Iowa lawmakers are close to giving legal recognition in Iowa to the so-called “smart contracts” used for digital currency, like Bitcoin.
Representative Jeff Shipley of Fairfield said a Des Moines-based software company and some Iowa real estate agents are interested in conducting financial transactions using these computer-generated agreements.
“Iowans who are on the cutting edge of, I guess, cryptofinance or the emerging technological implications of this,” Shipley said. “…This bill ensures Iowans have access to world-leading contracting technologies and making sure that Iowa Code reflects the reality of 2021.”
Representative Liz Bennett of Cedar Rapids said other states have passed similar legislation about cryptocurrency or virtual money that is being used to buy things.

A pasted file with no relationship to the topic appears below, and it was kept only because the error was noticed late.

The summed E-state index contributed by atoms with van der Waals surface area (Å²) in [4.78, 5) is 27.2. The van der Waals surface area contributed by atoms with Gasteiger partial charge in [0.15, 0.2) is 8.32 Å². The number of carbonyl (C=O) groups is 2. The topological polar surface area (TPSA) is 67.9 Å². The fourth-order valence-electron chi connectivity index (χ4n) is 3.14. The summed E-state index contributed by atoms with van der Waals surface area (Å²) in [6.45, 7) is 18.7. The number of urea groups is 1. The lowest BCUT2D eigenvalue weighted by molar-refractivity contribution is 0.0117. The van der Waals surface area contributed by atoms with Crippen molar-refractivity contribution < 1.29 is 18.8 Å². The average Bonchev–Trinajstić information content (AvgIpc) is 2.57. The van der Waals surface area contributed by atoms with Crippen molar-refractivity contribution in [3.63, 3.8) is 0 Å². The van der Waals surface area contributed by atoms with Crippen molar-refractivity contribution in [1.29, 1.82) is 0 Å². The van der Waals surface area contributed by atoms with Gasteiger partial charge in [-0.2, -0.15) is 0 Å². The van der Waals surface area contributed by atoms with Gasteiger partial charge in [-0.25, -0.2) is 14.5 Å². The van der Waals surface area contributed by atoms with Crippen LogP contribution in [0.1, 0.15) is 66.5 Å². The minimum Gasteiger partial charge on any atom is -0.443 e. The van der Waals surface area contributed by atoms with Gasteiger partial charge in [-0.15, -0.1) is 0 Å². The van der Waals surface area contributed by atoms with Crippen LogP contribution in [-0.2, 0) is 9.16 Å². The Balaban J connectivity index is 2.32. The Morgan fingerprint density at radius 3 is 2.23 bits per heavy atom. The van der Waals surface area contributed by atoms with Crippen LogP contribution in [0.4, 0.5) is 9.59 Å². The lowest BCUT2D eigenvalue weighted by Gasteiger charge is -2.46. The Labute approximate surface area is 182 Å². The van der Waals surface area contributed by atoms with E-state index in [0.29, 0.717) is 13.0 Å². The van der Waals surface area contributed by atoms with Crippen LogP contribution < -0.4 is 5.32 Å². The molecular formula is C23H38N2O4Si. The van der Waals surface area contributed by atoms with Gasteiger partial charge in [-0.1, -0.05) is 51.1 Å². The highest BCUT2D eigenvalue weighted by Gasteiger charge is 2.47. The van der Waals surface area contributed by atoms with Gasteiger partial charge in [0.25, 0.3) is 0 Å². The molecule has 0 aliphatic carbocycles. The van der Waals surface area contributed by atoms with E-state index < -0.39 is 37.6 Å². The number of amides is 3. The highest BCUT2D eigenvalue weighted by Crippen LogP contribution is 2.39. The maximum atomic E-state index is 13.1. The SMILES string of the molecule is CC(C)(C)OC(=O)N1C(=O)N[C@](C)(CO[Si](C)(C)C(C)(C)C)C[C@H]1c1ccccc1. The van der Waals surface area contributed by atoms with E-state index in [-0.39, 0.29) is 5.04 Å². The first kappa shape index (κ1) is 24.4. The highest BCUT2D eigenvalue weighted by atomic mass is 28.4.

“The way a smart contract works is basically like a soda machine,” Bennett said. “You put your coin in — or your Bitcoin. It drops down. It hits a lever. It causes other things to happen within the machine and boop! The arm goes up and gives you your Dr. Pepper. And what’s really important to note is that without any of those mechanical conditions being fulfilled, we’re not able to reach the end of the contract or the point where you get your Dr. Pepper.”
Representative Steven Hansen of Sioux City said it is “cutting edge stuff,” — but he noted there are concerns about fraud and tax avoidance.
“There’s going to come a time when the state treasurer and others are going to raise the red flag on companies like Bitcoin,” Hansen said, “and we’re going to have to step in and start regulating them more aggressively.”
The House had a 15 minute debate of the concepts behind the bill before passing it unanimously. Earlier this month, the Senate approved the proposal without any debate. Senators will have to accept a minor change the House made in the bill before it can be sent to the governor.